• Assessment of Quality - as well as an initial quality scan undertaken during the literature search, a more formal appraisal of the quality of research was undertaken as part of the assessment;
  • Evidence of Effective Solutions - any evidence relating to successful 'solutions' to key problems will be identified.

Limitations

3.7 Despite the application of a systematic review of relevant literature sources, there are several limitations with the sources used. It is clear that in recent years there has been a significant push to improve gender equality on boards either through voluntary or statutory means. However some of the literature in this area is emerging and can, in some cases, lack the robustness associated with more established and mature social policy areas. Some of the limitations of the sources used are highlighted below:

  • Where policy or academic material focuses on specific initiatives to improve gender equality on boards, these are often in specific contexts. Repetition or replication of these approaches in different sectors or settings has often not taken place. Where initiatives take place in the private sector, their suitability for the public sector has not been tested.
  • There is limited data on overcoming barriers to female boardroom participation in the third sector. High profile reports have focussed on methods to address gender equalities in the private sector with limited attention to the issue of equality in the third sector. We have been unable to identify a comprehensive analysis or data set of female representation on the boards of Scottish charities.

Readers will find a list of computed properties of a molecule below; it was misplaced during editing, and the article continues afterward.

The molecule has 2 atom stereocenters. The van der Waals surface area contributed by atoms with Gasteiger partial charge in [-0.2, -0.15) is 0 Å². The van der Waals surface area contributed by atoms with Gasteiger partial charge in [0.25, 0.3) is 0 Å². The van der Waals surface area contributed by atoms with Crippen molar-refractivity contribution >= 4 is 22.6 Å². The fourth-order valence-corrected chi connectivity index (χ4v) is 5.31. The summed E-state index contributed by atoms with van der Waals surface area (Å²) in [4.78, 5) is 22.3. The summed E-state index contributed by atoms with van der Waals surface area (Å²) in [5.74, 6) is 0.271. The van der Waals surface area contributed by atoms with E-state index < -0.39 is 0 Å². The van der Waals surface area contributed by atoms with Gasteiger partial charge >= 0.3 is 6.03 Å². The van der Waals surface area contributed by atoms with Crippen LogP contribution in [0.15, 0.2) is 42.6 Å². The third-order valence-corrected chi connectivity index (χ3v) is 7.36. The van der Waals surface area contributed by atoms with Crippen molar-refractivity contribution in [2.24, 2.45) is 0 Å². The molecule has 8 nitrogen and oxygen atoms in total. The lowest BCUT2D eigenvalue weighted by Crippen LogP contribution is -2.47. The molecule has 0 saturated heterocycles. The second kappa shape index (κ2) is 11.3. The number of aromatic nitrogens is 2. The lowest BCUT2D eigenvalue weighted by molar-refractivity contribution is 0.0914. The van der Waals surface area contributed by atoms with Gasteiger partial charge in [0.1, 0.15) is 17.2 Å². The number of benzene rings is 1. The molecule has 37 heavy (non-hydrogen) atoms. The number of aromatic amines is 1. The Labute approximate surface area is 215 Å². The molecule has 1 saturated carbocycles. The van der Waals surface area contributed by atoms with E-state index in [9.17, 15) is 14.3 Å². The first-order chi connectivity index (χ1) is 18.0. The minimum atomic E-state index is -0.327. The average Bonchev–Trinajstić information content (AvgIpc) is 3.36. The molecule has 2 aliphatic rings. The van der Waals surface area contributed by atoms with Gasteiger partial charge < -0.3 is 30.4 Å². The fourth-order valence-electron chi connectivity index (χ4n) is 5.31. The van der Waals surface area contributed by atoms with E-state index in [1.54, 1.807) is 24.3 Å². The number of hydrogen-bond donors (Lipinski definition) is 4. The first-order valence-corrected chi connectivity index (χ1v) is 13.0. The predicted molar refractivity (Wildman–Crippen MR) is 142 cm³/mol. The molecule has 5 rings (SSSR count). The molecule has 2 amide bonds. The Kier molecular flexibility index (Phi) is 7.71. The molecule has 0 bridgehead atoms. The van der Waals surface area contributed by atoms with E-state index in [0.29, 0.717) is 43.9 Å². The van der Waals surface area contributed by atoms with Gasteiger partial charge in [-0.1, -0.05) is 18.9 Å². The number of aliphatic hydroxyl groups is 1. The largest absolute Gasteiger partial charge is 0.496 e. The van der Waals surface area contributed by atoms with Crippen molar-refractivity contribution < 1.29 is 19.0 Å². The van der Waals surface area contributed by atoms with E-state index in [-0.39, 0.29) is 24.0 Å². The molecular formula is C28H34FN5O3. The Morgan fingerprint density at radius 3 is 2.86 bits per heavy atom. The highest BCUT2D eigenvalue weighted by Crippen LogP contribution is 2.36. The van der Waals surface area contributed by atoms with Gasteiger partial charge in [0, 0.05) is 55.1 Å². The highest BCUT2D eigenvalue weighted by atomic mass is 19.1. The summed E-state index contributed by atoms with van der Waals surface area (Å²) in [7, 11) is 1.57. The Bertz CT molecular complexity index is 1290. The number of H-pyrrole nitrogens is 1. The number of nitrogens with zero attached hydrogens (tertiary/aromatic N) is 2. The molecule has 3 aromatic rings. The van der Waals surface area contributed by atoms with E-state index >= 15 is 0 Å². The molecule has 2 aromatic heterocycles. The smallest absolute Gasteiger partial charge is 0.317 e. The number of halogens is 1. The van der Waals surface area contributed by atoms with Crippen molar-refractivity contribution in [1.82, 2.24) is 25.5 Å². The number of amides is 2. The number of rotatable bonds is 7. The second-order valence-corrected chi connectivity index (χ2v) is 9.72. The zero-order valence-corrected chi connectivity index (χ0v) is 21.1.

• Most of the initiatives described within the literature are focussed on improving gender equality at board level. There is considerably less evidence of initiatives to support other under-represented groups.
  • A wide range of initiatives to overcome barriers to boardroom engagement for women are described however there is insufficient comparative data to suggest which approaches are the most effective. For example, training programmes to prepare women for a board role have been applied in Europe, however it is unclear if these have been more effective at improving gender equality than other approaches.
  • Initiatives to improve gender diversity in the boardroom are occasionally described without sufficient attention to the impact of wider social, economic and political factors that may also have impacted on the success or otherwise of initiatives. For example in the case of Norway, a political consensus was seen to be an important element to the successful implementation of statutory gender quotas. How studies grapple with these exogenous factors may be an important consideration when seeking to understand the impact of each initiative.
  • More consideration needs to be given to measuring the impact and outcomes of the initiatives described. Do the initiatives described create sustainable, long-term change in the representation of women on boards? Much of the policy and academic literature on this area is relatively recent and longitudinal studies measuring long-term outcomes are absent.

Contact

Email: Jacqueline Rae